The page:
In Memoriam: Christopher Carlin, 73
40-Year Career at Chase

Christopher Carlin, of Wilton, CT, and Naples, FL, passed away peacefully, surrounded by his family, at home in Connecticut, on March 26, 2022, after a two-year battle with cancer. He was 73 and had a lifelong career at Chase Manhattan Bank.

Carlin was born in Baldwin, NY, and earned a BA in Economics from Manhattan College in 1970. Shortly thereafter, he married Donna Williams. Following two years' service in the U.S. Army, Carlin started at Chase.

In 1984 Carlin was offered the opportunity to move to and work in Tokyo, Japan and relocated with Donna and their children, Amy and Stephen. He and his family lived in Tokyo for nine years.
In 1993, the Carlins moved back to the United States and settled in Wilton, CT. In 2011, Carlin retired after 40 years with JP Morgan Chase.

Among his survivors are his wife, children and four grandchildren.

The funeral mass will begin at 10 am (Eastern), Thursday, April 7, 2022, at St. Mary Parish (55 Catoonah Street, Ridgefield, CT. 06877).

In lieu of flowers, donations to Memorial Sloan Kettering Cancer Center, where Chris' son, Stephen, is currently being treated, would be greatly appreciated. 
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From Ken Brown: I don't think Chris would mind being described as "old school" in terms of his work ethic.  We came from a time when new VPs were congratulated as becoming members of the second most exclusive club in the world, then challenged to make Chase even greater through hard work, intelligent decisions, loyalty, honesty and integrity.  Chris embraced all those values along with healthy doses of teamwork and respect for work-life balance long before that term became popular. We worked together in the Transaction Approval Group, which Chris headed, for the last 10+ years of our careers. I never heard him brag of his own accomplishments, but I often heard him boast of the great people on his team. We regarded him as our champion rather than our taskmaster. One part of the job was "Late Duty", a role shared among the senior staff on a rotating basis, each of us fearing the dreaded words "Fed Extension". As the boss, Chris could have easily opted out, but he chose not to do so – he would not ask his staff to do something that he himself was not willing to do. I never saw him angry at anyone, and the only time I ever heard him voice a real complaint was when we were comparing the highs and lows of our overseas assignments, and he described his sadness over the one crate that went missing from his stored household possessions – the crate that contained all his family heirlooms, including everything related to his late brother. We have lost another of the "good guys".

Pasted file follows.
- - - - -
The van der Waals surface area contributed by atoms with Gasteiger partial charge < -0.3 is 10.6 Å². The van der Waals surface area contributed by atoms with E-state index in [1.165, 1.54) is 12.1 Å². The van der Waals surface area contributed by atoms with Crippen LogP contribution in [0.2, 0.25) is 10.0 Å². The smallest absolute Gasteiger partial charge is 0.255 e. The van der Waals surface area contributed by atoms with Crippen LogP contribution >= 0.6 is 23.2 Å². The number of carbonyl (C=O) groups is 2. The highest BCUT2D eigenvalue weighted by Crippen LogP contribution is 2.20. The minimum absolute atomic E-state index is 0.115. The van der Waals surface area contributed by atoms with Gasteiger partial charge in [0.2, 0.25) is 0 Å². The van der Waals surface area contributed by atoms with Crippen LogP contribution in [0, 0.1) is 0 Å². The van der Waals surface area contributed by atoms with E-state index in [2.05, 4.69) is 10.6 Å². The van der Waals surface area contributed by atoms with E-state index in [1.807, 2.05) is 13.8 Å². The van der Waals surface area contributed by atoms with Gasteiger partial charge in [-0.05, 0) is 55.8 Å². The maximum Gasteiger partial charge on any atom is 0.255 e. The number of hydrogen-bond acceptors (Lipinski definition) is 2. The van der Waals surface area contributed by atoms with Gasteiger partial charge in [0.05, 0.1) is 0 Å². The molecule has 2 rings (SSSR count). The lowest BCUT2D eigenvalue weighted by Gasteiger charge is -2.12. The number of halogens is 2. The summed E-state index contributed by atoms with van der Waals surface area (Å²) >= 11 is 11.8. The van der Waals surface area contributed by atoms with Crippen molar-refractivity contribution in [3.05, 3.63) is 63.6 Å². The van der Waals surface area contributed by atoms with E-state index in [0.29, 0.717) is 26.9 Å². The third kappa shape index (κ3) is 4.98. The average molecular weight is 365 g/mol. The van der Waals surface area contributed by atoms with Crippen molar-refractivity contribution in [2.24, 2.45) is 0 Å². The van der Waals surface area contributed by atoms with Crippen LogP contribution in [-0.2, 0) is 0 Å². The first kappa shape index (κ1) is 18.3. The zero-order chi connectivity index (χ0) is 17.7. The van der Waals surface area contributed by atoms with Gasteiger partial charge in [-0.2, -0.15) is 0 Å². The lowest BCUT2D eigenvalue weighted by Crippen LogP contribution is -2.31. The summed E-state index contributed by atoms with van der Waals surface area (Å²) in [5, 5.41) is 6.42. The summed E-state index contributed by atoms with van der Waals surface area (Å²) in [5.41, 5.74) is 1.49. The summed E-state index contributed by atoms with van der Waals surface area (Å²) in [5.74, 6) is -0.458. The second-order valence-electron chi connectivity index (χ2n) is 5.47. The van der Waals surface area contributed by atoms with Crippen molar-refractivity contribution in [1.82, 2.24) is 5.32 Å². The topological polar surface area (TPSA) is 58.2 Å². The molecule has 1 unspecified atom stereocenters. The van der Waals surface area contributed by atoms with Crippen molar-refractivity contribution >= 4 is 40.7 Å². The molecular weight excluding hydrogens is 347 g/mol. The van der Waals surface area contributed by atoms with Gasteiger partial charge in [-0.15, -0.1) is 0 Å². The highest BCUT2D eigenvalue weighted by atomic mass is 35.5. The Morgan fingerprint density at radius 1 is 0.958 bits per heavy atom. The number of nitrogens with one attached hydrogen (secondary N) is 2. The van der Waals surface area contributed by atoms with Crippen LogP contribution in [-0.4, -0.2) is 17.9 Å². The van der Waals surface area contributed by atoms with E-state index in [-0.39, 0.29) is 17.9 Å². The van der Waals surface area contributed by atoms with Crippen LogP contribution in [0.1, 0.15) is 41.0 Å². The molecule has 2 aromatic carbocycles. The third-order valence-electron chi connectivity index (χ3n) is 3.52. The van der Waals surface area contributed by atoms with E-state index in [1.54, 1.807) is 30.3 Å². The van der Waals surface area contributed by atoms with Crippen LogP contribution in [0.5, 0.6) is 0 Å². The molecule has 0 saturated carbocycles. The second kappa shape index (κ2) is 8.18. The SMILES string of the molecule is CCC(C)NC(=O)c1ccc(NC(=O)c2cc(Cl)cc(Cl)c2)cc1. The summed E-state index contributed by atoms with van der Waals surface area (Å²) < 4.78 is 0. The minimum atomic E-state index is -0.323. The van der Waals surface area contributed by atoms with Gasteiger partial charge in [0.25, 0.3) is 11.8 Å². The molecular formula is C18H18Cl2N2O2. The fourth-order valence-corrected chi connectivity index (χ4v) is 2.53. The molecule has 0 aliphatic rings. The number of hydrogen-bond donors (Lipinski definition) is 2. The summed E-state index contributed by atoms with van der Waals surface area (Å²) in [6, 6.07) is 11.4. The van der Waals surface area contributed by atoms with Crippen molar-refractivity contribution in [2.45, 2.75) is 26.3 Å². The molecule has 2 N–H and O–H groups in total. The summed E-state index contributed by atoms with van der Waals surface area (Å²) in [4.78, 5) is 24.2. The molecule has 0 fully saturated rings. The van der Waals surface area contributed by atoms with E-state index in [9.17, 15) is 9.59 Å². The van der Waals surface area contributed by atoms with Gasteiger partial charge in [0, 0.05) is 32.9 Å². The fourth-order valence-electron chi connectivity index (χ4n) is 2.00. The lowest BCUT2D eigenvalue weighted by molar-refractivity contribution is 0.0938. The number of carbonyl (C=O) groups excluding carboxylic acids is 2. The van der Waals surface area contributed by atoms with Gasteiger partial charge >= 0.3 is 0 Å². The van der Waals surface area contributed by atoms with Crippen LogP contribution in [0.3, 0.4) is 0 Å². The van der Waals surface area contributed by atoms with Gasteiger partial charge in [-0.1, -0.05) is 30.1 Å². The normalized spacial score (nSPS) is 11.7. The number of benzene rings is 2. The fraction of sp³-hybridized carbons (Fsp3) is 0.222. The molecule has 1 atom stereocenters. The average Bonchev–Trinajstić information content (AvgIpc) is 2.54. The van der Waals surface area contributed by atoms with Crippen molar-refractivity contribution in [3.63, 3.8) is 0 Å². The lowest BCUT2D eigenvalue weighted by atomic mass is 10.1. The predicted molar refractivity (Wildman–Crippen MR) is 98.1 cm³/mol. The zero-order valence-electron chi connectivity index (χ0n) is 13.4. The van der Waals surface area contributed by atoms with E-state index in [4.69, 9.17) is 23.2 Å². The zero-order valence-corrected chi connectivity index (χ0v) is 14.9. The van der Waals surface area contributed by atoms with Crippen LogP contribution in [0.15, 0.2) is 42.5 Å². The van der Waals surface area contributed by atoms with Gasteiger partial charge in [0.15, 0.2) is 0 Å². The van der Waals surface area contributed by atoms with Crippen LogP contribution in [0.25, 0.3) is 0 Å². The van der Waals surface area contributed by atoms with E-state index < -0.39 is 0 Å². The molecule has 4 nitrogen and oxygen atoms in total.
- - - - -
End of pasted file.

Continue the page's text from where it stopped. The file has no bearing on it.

From Julian ColeI was deeply saddened to learn of the passing of Chris Carlin.
     I first met Chris in 1989, in Tokyo, and was fortunate to know Chris for decades thereafter as an ever reliable colleague, trusted advisor and great friend. 
     I have many stories to tell about Chris, but one that particularly comes to mind was when I was at home in Tokyo and received a call from Chris at just before 10 in the evening of September 11, 2001. (Remember Tokyo time is 13 hours ahead of New York.) Chris was in his office in Brooklyn looking towards Manhattan, and an aircraft had just crashed into the  World Trade Center. What was happening was unclear as indeed the implications, but Chris had realised that they would be very significant and that Tokyo would be the first major financial market to open the day after on September 12th. While we were talking the second plane hit the Twin Towers ………                                         Amongst many career achievements, Chris will always be remembered as the architect of the Chase Manhattan Bank Tokyo Dollar Clearing, which from the late 1980s enabled the then largest banks in the world to settle US$ transactions among  themselves in their own location and time zone. Possibly the most successful foreign monopoly in Japan, Tokyo Dollar Clearing has run with military precision and discipline through countless market cycles and events, indelibly impressed with Chris’s hanko.